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Old 12-02-2012, 07:45 PM   #1
rng
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Using wajig for installing packages in debian


I have recently installed debian and found 'Wajig' to be a great package manager. It obviates the need for using different commands like apt-get, apt-cache, dpkg, deselect, aptitude etc. For quick searching and installation it is better than synaptic. It has numerous options covering virtually every aspect of package management. In many ways one is reminded of the famous package manager 'pacman' of Archlinux. I only wish there were a few more features there.

The first is colored output (as is there with 'yaourt', another good package manager of Archlinux). IMHO commandline programs with colored output are a separate class as compared to those without colored output and they are better than gui for many tasks.

Other feature (which is there in 'yaourt') is that one should only need to give a command: 'wajig <pkgname>' and the output (colored) should show the search result WITH status (whether installed or not) AND (brief) information AS WELL AS an option to install package(s) found. Hence minimal command line input combines 4 very commonly used options: search, status, info and install.

I only want to know why this program is not more frequently recommended (as compared to dpkg or apt-get)?

Last edited by rng; 12-03-2012 at 09:06 AM.
 
Old 12-02-2012, 10:01 PM   #2
towheedm
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Wajig is a high level front-end to the other Debian package management tools, similar to Aptitute. From Wikipedia http://en.wikipedia.org/wiki/Wajig:
Quote:
Wajig is a simplified wrapper to Debian's package management tools including dpkg and APT. Wajig provides the functionality of apt-get, dpkg, dpkg-deb, apt-cache and other tools. These tools launch as a subprocess.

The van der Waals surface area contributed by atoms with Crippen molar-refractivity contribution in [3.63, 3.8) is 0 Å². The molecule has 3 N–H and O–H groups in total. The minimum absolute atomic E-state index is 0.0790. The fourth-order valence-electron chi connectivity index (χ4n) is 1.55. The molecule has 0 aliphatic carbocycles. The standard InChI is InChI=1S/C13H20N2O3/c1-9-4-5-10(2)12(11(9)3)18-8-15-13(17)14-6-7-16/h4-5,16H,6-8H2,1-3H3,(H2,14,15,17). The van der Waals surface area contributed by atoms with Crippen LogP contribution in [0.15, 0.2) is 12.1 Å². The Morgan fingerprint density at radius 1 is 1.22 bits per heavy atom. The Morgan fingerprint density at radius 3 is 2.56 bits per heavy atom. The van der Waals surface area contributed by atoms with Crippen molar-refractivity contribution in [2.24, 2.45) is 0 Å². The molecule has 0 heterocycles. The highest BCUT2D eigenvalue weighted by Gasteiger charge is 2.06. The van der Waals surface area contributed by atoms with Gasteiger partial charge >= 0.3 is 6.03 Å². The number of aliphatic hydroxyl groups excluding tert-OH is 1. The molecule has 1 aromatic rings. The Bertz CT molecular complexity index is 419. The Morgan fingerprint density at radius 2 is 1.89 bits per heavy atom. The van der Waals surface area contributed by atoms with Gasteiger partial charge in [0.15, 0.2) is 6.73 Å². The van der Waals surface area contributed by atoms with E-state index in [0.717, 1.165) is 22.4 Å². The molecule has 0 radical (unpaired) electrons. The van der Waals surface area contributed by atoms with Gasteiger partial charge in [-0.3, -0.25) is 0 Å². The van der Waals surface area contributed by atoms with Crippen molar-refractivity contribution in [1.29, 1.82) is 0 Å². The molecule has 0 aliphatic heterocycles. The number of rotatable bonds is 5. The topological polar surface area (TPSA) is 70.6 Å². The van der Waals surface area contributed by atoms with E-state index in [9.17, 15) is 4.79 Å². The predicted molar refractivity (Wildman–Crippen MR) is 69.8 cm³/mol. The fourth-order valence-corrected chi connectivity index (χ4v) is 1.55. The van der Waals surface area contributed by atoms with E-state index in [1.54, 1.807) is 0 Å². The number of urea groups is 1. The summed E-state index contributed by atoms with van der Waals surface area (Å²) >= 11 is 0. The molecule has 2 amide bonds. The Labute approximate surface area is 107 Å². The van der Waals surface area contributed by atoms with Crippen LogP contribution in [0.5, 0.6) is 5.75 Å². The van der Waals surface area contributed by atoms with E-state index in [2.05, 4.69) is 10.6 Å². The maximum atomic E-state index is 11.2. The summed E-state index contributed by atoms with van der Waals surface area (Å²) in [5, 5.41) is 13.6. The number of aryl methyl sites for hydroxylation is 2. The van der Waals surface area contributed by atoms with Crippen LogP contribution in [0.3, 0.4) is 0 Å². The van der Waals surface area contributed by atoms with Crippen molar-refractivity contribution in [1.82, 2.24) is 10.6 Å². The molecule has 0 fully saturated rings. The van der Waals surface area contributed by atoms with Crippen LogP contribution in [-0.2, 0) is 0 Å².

And from http://www.togaware.com/linux/surviv...Overview.html:
Quote:
Wajig expects a command and will call upon other Debian tools to perform the command.
And from:
Code:
apt-cache show wajig
...
Description: simplified Debian package management front end
 Wajig is a single commandline wrapper around apt, apt-cache, dpkg,
 /etc/init.d scripts and more, intended to be easy to use and providing
 extensive documentation for all of its functions.
 .
 With a suitable sudo(1) configuration, most (if not all) package installation
 as well as creation tasks can be done from a user shell. Wajig is also
 suitable for general system administration.
If it works for you, go for it. I'll stick with dpkg-*, apt-get, deselect and the like. It gives me more control, especially when building packages.
 
Old 12-09-2012, 05:52 AM   #3
rng
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Apparently, wajig and aptitude search for string in package names only, while apt-cache searches in description also. So apt-cache searches produce more results.

Last edited by rng; 12-09-2012 at 11:15 AM.
 
Old 12-28-2012, 09:52 PM   #4
rng
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The command 'wajig commands' produces a result as follows:
Code:
AUTOALTS
    Mark the Alternative to be auto-set (using set priorities)

AUTOCLEAN
    Remove no-longer-downloadable .deb files from the download cache

AUTODOWNLOAD
    Do an update followed by a download of all updated packages

AUTOREMOVE
    Remove unused dependency packages
And it is a long list. If I use command 'wajig commands | grep autoremove' I only get 'AUTOREMOVE' and not its description. If only the descriptions were on the same line as the name, one could search for required command. Is there any bash scripting method to circumvent this problem?
 
Old 12-28-2012, 10:50 PM   #5
ruario
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Quote:
Originally Posted by rng View Post
If I use command 'wajig commands | grep autoremove' I only get 'AUTOREMOVE' and not its description. If only the descriptions were on the same line as the name, one could search for required command. Is there any bash scripting method to circumvent this problem?
So do this instead

Code:
wajig commands | grep -iA1 autoremove

Last edited by ruario; 12-29-2012 at 02:31 AM. Reason: correction:changed A2 to A1
 
Old 12-28-2012, 10:53 PM   #6
rng
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That is exactly what I needed. Thanks very much.
 
  


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